The basis of all personal injury claims is negligence; a victim’s claim that their injury was caused by someone else failing to take reasonable care, like following driving laws, to ensure that others would be safe from harm and it could affect your North Carolina personal injury case.
Does the assumption of risk apply to my North Carolina personal injury case?
There are, however, lots of activities, such as attending a sporting event and playing sports, that come with an inherent risk of injury. For example, you assume a risk of being struck by a rogue puck when you attend a hockey match, or of being hit by a foul ball while watching a baseball game. If you go swimming at a resort pool that does not have a lifeguard, there is likely going to be a sign advising you that you do so at your own risk. In some instances, you may be asked to sign a waiver acknowledging the possible dangers of a specific activity.
In legal terms, this is referred to as the assumption of risk and it is a common defense used by respondents in personal injury cases. This means that the respondent is claiming that the victim was aware that the activity in which they were participating might result in injury and, therefore, they are not entitled to collect financial compensation for their damages.
The assumption of risk defense is not an ace in the hole. Property managers and owners are still required to take reasonable measures to prevent injuries. For instance, hockey rinks and baseball fields must install protective glass and netting to help prevent injuries to patrons. Hotels have to be equipped with safety gear such as a ring buoy or life hook for guests to use in an emergency situation at an unmanned pool.
If you were badly injured under circumstances where you might have assumed a risk of injury but feel that someone else was ultimately to blame, we encourage you to speak with a North Carolina personal injury lawyer from Shapiro, Washburn & Sharp. We can explain your legal options to you in a free initial case review.
What Does Assumption of Risk Mean?
Assumption of risk pertains to a legal doctrine under which a person is prohibited from recovering compensation for damages they sustained when they voluntarily exposed themselves to a known danger. It can be either expressed or implied.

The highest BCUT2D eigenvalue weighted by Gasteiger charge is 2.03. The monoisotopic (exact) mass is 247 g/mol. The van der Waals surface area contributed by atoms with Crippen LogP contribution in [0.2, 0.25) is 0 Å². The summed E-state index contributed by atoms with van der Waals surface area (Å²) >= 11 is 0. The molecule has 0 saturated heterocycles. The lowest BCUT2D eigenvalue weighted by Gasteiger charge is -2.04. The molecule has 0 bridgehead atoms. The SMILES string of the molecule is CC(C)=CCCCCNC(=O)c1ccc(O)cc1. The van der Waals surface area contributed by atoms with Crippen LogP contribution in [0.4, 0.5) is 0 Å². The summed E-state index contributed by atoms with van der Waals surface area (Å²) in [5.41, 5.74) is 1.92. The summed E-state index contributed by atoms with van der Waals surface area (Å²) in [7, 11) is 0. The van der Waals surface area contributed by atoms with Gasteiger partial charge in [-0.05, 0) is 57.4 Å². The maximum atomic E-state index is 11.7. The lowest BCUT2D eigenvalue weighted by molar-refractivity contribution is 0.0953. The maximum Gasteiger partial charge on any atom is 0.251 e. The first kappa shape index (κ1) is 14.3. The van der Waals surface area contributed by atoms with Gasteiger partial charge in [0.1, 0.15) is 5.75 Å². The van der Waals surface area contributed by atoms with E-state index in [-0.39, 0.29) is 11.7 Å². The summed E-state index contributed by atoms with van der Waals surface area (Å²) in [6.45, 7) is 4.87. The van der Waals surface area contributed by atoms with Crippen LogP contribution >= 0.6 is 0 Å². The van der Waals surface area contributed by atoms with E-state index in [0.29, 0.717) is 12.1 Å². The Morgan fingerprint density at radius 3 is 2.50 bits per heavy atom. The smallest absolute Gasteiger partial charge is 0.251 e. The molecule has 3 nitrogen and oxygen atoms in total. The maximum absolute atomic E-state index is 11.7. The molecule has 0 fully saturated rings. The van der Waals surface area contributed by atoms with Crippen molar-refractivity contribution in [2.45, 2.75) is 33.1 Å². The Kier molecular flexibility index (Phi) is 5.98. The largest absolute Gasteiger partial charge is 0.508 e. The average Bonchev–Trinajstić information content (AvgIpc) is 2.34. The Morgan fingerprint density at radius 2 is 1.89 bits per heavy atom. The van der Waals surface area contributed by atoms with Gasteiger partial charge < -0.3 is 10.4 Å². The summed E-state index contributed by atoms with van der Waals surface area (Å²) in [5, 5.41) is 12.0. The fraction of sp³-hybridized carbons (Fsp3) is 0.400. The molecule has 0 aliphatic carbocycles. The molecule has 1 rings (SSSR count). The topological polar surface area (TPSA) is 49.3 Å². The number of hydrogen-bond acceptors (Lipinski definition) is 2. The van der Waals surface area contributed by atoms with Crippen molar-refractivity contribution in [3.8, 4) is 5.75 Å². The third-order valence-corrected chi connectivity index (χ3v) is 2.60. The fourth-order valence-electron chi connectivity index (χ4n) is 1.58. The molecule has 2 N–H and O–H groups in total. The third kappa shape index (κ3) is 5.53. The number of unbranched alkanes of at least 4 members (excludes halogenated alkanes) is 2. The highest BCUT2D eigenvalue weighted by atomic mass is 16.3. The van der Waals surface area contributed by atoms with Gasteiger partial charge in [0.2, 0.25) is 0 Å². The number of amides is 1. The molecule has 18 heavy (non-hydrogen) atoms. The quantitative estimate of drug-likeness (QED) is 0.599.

- Expressed assumption of risk: Expressed assumption means the claimant was fully aware of the risk. In these instances, the claimant waived their right to damages for any injury they sustained during the regular scope of the activity in which they participated. They may have signed a waiver as a condition of their participation or accepted a waiver as part of a transaction, like purchasing a concert ticket.
- Implied assumption of risk: Implied assumption means that any reasonable person participating in the activity would know there was a risk involved. A staff member who joins their company’s baseball league knows they might tear their ACL or sprain their ankle.
However, neither understood risk nor a waiver will protect a person or a business from all liability for patron injuries.
The guest who rides a roller coaster at a county fair or amusement park obviously assumes a degree of risk. If, however, the guest is injured when the roller coaster malfunctions due to improper installation or a lack of proper maintenance, the owner, manager, or operator could still be held financially responsible.
Activities That Require an Assumption of Risk
North Carolina offers many activities for outdoor enthusiasts and adventurers. Some recreational activities that are popular throughout the state that may involve an awareness of inherent risk or a waiver are:
- Horseback riding
- Rock climbing
- Trampoline parks
- Renting dirt bikes or ATVs
- Go-kart racing
- Riding jet skis
- Renting a vehicle
Call a North Carolina Personal Injury Attorney
There is an inherent factor of risk in many things that people do for business, recreation, and in the course of their day-to-day lives. Even when we are aware of the risk involved, we are still entitled to protection from harm due to willful misconduct and negligence.
If you were injured due to events outside of the normal scope of participation in a potentially dangerous activity in North Carolina, reach out to a North Carolina personal injury attorney to find out if you have a valid legal claim. Contact the law firm of Shapiro, Washburn & Sharp at (833) 997-1774 to schedule your free legal consultation.